Cultural and Historical Sites:
Many of the Cultural and Historical sites have been neglected and do not reflect their historical importance and little can be seen at the moment. However some efforts are underway to rehabilitate those deemed important places (e.g ritual sites) according to Wasambaa tribe traditions and- beliefs important places outside the ANR (e.g. in adjacent village) be identified mapped and document as possible areas of interest for the visitors to see. During the participators analysis exercise some sixteen village cultural sites were identified which in the past were used as places for worships and for conducting other ritual ceremonies (e.g. rain making ceremonies) such areas were highly respected by the villagers and management was the responsibility of the ruling clan ‘WAKILINDI’ who in most cases performed the ceremonies. Recently it has been established that only the ‘TARAGUNDA’ cultural site in the ‘Kwagunda’ village is still operating the area has been protected by planting ‘Dracaena Usambarensis’.
Other areas of historical interest include the archeological evidence of the iron age settlement which dates back to 100 and 400 AD. An example of this is the
fortified hill at Ndola where some remains of settlement could be seen. The old and ancient structure (e.g caves), which were used for defense during the time of tribal was also could be an attraction to tourists. Further more there is an old German Hospital and Doctors grave yard and these could be observed while walking along the Derema Trail (T.6) including the highest peak in the area.
The Amani Research centre which was established by Germans in 1893 as a health centre with a small botanical Garden is Currently used for medical Research work is a place of Historical interest. The centre is also part of Amani botanical Garden containing a wide range of indigenous and exotic species. Within the ANR are two enclaves which houses the tea estates, Laborers camps and two villages namely Mleza and Mikwinini. Thus the enclaves are another important aspect for tourist attractions.
Educational Use (Biodiversity Training):
The ANR is an exceptional place for biodiversity training research and Scientific studies. It is a university of its kind and always nature is the beast learning ground on earth. At the National level ANR has been very instrumental in training of indigenous experts. The Sokoine University of Agriculture (SUA) uses the ANR as a training field. The same applies to the University of Dar es salaam and the forestry Training Institute of Olmontony Arusha. The ANR has been used for short and long term research programmes for forestry, botany. Zoology, ecology and social anthropology, it includes aspect of long term biodiversity and ecological monitoring.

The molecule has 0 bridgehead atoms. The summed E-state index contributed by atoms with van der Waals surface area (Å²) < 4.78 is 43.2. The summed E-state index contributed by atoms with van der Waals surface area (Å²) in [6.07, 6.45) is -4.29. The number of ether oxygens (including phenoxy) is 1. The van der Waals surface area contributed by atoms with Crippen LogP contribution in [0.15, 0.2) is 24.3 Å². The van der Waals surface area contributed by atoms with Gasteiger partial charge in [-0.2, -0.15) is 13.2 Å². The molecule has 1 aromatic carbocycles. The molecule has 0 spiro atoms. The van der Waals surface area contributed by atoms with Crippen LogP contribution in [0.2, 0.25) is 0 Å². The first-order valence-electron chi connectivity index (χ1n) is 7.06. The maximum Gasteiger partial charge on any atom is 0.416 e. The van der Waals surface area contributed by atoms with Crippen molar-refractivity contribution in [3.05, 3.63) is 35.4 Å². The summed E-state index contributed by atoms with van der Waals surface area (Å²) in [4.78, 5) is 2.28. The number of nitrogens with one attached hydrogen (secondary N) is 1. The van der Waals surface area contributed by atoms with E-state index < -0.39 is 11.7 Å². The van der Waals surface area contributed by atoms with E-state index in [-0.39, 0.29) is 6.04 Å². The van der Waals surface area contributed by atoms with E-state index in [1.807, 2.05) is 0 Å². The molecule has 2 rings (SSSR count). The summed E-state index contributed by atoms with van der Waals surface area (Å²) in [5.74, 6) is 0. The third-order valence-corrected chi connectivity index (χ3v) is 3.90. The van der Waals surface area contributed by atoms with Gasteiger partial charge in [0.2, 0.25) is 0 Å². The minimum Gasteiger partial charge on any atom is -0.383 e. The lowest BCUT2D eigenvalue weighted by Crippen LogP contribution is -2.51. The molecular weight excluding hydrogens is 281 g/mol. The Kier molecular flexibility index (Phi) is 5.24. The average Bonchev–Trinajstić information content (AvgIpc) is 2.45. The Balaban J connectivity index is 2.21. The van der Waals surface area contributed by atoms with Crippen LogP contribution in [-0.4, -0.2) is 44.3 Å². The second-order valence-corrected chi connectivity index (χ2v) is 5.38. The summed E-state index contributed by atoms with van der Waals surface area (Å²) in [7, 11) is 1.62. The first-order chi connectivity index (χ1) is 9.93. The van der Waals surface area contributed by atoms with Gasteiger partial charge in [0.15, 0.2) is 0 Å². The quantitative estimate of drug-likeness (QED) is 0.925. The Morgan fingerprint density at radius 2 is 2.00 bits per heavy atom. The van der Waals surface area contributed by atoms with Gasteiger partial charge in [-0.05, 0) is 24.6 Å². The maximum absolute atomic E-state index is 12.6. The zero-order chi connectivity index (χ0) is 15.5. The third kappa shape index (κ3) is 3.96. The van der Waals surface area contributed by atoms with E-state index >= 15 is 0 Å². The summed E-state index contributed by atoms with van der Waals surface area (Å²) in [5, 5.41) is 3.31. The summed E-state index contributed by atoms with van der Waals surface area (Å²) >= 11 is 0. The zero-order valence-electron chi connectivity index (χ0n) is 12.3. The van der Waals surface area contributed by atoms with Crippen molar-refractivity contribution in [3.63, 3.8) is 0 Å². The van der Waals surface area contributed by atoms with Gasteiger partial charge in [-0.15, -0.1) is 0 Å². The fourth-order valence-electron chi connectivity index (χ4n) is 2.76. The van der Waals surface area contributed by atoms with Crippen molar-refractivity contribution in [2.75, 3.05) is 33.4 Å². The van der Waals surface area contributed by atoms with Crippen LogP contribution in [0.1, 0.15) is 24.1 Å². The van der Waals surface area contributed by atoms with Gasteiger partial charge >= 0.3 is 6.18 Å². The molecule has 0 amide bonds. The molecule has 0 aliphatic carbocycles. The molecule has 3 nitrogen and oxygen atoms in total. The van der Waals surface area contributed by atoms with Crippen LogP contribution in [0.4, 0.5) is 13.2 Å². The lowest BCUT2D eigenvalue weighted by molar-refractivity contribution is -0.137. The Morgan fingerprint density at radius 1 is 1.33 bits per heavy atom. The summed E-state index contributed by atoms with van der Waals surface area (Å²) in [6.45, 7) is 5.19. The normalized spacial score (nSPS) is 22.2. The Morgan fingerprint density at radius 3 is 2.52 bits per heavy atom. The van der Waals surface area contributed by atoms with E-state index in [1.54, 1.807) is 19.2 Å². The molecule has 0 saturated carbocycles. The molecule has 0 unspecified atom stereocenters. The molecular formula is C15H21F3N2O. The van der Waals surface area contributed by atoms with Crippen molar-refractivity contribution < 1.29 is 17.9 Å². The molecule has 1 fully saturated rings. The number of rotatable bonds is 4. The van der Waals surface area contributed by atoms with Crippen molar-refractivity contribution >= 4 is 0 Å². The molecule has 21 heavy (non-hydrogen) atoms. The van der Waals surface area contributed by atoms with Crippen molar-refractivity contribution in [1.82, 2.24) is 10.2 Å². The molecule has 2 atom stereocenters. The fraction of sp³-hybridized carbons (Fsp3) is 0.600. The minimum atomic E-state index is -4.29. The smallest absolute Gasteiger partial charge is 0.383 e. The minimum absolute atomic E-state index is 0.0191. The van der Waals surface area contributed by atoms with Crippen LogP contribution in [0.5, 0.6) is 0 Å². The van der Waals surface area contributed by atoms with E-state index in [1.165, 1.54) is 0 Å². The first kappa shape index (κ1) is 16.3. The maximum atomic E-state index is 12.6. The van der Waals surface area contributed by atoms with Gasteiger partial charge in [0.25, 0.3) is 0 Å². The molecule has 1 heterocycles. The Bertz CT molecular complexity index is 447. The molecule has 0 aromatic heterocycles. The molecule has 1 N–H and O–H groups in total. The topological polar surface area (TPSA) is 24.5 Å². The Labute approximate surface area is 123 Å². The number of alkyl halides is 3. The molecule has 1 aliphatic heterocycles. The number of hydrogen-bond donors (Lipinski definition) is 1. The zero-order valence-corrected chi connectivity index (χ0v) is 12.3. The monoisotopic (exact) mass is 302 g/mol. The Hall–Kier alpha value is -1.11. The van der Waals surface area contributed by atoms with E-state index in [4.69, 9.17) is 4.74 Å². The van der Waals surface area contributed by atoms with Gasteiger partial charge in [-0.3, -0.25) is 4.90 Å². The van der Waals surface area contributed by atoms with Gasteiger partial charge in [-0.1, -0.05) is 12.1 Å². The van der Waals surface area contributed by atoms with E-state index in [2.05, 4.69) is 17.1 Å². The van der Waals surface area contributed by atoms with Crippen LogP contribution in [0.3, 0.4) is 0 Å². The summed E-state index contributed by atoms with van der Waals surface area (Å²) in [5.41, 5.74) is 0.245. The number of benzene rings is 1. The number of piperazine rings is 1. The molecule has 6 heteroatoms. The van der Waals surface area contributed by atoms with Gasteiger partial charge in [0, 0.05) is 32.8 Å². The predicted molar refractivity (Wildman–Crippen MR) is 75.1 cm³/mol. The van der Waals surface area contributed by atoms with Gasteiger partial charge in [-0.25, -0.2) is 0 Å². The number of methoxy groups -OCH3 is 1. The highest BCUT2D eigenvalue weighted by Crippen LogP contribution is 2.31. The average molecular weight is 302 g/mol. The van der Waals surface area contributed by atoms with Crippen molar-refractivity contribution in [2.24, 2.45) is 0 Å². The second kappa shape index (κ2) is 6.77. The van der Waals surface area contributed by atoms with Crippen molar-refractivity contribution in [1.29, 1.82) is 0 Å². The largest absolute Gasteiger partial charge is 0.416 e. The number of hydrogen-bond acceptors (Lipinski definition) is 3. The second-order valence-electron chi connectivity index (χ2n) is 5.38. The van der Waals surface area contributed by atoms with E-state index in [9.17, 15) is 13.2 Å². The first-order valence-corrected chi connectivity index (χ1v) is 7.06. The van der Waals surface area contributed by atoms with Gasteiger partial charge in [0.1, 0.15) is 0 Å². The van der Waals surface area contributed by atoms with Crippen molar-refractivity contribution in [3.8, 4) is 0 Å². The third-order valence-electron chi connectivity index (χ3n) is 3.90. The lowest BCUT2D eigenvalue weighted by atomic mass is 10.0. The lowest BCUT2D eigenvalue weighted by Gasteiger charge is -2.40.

Internationally ANR has been used as a source of knowledge. Examples of this include 24 Americans despite of studying about primates, spent two days at Amani studying aspects of nature conservation and biodiversity. During the month of march 1996 ANR hosted a group of 29 Americans who came for biodiversity training. A one week field camp training on plant conservation techniques for East Africa was conducted by the Royal botanic gardens Kew in association with the National Museums of Kenya was held at ANR and fifteen participants from East Africa attended the training.
These Examples indicate the importance of the ANR not only for eco tourism and economic development but also for generating relevant knowledge and information deemed necessary for our Sustainable development and survival.
How to Get There:
Amani Nature Resource can be reached either from Dar es salaam Tanzania’s Capital city and main business centers situated on the Indian Ocean in the East or from Arusha city and Moshi municipal centre in the Northern curcuit where
in both cases accessibility is good. Driving from Dar es salaam to Tanga takes about four to five hours and from Arusha it takes five to six hours using hired or personal driven cars. With public transport it may take more hours than indicated ones.
The road to ANR branches off at Muheza urban centre, which is also the Muheza District headquarters. The road is about 35 km to Amani. Although it is pass able but it is not in very good conditions hence four wheel drive vehicle with high clearance are highly recommended.
Currently entry fees at ANR are 10 USD per person and children below 18 years pay half and it is free for those below five years. For guided walk the cost is 15 USD per day. Vehicles are charged 10 USD for less than two tones and 15 USD for those above two tons. These charges are subject to changes without notice.